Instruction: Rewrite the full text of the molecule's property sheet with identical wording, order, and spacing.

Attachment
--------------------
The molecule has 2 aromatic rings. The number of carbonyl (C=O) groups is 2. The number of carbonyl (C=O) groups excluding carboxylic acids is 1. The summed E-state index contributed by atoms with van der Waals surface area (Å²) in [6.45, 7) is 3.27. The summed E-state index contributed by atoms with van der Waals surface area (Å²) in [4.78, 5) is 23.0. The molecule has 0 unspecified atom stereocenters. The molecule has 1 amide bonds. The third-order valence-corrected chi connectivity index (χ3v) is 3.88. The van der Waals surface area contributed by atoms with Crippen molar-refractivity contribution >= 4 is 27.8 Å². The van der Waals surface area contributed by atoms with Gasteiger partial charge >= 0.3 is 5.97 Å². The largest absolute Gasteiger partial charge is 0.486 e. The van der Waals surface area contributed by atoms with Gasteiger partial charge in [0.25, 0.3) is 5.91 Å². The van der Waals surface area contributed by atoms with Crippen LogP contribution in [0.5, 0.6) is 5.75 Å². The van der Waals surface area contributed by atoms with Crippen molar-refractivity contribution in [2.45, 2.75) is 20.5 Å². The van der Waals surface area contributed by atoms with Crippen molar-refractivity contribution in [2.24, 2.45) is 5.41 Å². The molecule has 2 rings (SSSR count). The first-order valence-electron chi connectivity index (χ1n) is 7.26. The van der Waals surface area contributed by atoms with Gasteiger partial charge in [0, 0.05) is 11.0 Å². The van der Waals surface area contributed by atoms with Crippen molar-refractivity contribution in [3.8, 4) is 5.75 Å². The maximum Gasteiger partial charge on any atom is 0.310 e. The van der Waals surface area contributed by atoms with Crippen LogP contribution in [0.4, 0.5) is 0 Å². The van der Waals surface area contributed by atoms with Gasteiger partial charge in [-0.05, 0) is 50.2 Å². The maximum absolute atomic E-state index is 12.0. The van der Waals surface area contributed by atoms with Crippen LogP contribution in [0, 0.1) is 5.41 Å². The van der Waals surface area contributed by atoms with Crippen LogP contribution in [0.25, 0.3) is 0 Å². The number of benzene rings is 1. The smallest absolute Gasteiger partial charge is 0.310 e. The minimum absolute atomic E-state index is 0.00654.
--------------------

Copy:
The molecule has 2 aromatic rings. The number of carbonyl (C=O) groups is 2. The number of carbonyl (C=O) groups excluding carboxylic acids is 1. The summed E-state index contributed by atoms with van der Waals surface area (Å²) in [6.45, 7) is 3.27. The summed E-state index contributed by atoms with van der Waals surface area (Å²) in [4.78, 5) is 23.0. The molecule has 0 unspecified atom stereocenters. The molecule has 1 amide bonds. The third-order valence-corrected chi connectivity index (χ3v) is 3.88. The van der Waals surface area contributed by atoms with Crippen molar-refractivity contribution >= 4 is 27.8 Å². The van der Waals surface area contributed by atoms with Gasteiger partial charge >= 0.3 is 5.97 Å². The largest absolute Gasteiger partial charge is 0.486 e. The van der Waals surface area contributed by atoms with Gasteiger partial charge in [0.25, 0.3) is 5.91 Å². The van der Waals surface area contributed by atoms with Crippen LogP contribution in [0.5, 0.6) is 5.75 Å². The van der Waals surface area contributed by atoms with Crippen molar-refractivity contribution in [2.45, 2.75) is 20.5 Å². The van der Waals surface area contributed by atoms with Crippen molar-refractivity contribution in [2.24, 2.45) is 5.41 Å². The molecule has 2 rings (SSSR count). The first-order valence-electron chi connectivity index (χ1n) is 7.26. The van der Waals surface area contributed by atoms with Gasteiger partial charge in [0, 0.05) is 11.0 Å². The van der Waals surface area contributed by atoms with Crippen molar-refractivity contribution in [3.8, 4) is 5.75 Å². The maximum Gasteiger partial charge on any atom is 0.310 e. The van der Waals surface area contributed by atoms with Crippen LogP contribution in [0.4, 0.5) is 0 Å². The van der Waals surface area contributed by atoms with Gasteiger partial charge in [-0.05, 0) is 50.2 Å². The maximum absolute atomic E-state index is 12.0. The van der Waals surface area contributed by atoms with Crippen LogP contribution in [0, 0.1) is 5.41 Å². The van der Waals surface area contributed by atoms with Crippen LogP contribution in [0.25, 0.3) is 0 Å². The number of benzene rings is 1. The smallest absolute Gasteiger partial charge is 0.310 e. The minimum absolute atomic E-state index is 0.00654.